My router login security
The idea of applying the model of peer production to counter some of the Internet security challenges is as intriguing and consequential as it is counter-historical, strange, and naive. It is intriguing, because the approach to my router login could ameliorate the long-lasting democratic deficiencies of traditional security organisations, by putting security back into the hand of the people.
It is naïve, since the peer production of security would equal a transfer of power away from traditional security organisations to some potentially uncontrolled self-governed networks or communities. It is naïve too as foreign policy elites, at least in the US, have seen the Internet as a strategic resource for national power in International politics (Schmidt 2004).
The recent leaks on the NSA/GCHQ Internet surveillance programs only underline this argument. Furthermore, theorists of the liberal democratic state would probably either laugh or cringe at the idea of incumbent elites voluntarily accepting a partial power vacuum or permanent transfer to another player in a new security domain created by the rise of the Internet.
And yet, the very rise of the concept of security governance for my router login indicates that states play a different, arguably lesser role in the security domain than in previous decades. The neoliberal turn in international security has nurtured the rise of new private security companies.
It is far from clear whether or not the empowerment of the individual and of self-organized groups has, does, could or will leave its marks in the organisation of Internet security provisioning. Irrespective of such theoretical ruminating or empirical observations of an increased role of the state in dealing with the broad Internet security complex, there is at the same time the somewhat opposite phenomenon of a vivid self-organised network of Internet security experts, freely sharing information, knowledge and resources to effectively address Internet security problems.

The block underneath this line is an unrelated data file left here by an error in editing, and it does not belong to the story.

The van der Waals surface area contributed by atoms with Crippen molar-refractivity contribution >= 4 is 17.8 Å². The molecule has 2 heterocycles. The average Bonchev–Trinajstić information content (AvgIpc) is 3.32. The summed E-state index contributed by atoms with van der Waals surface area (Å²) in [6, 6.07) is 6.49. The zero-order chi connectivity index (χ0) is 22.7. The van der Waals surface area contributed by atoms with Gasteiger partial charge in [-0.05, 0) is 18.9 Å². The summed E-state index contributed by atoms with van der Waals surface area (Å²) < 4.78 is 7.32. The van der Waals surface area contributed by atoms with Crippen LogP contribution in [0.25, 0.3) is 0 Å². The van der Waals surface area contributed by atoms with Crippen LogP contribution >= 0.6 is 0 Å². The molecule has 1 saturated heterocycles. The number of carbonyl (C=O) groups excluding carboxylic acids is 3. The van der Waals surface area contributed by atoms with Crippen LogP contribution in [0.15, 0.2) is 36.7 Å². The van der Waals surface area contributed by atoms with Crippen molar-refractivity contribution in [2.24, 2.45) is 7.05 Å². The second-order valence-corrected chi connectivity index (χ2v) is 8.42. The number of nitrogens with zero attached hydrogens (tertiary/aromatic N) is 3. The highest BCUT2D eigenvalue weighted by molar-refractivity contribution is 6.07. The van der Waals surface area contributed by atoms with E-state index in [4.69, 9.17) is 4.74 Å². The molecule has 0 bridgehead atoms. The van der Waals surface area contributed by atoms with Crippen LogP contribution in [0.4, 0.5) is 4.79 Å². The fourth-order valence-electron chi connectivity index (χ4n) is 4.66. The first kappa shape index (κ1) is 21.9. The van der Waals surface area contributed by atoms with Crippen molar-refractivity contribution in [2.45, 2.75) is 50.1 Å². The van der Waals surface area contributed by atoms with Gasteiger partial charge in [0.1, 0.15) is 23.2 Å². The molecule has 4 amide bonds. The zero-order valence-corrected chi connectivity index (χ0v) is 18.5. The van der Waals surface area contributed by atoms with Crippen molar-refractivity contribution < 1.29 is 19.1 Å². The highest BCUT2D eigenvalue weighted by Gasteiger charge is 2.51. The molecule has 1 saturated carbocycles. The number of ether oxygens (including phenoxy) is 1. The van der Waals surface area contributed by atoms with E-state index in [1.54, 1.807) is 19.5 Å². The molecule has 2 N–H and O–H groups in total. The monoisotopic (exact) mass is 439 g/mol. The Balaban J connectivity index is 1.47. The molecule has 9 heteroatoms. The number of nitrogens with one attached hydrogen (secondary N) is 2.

This kind of collaboration appears to have some of the characteristics of networked governance, of peer production or open source production. Phishtank is a collaborative, open effort to gather and provide information on the latest phishing attacks. Whois is a publicly accessible database linked to domain name registries that contains contact information for every registrant.
In the eyes of many Internet security pundits, its openness makes it an indispensable resource for countering and mitigating current Internet security problems of my router login. Distinct Internet incidents like the advent of a new botnet or large-scale attacks on a single country’s Internet resources are addressed by expert communities, by bottom-up networks of individual actors and groups.
A group of “unsung heroes save[d the] net from chaos” and re-established its functionality briefly after a substantial part of the Internet traffic was routed to unintended destinations.5 In 2011, the free malwr.com service was launched. Security experts can send files potentially containing malicious code to the service and receive an automated analysis of the capabilities and features of the submitted malware.
More significant though for this research project is the collaboration among Internet security experts. They share intelligence information on recent attacks, data on the current health status of the Internet, information about current malware, viruses, phishing attacks and botnet infrastructures; they create, host, and use tools for operational and intelligence work.
Thus, by sharing information, knowledge and tools, they help to improve the overall technical security of the Internet. At first sight, these collaborative efforts have a strong resemblance to the way in which open source software is produced. Hence, can Internet security be produced in the same way as its core technical foundations and software?
There seem to be differences, as access to these incident response networks seems to be restricted to persons employed by certain organisations.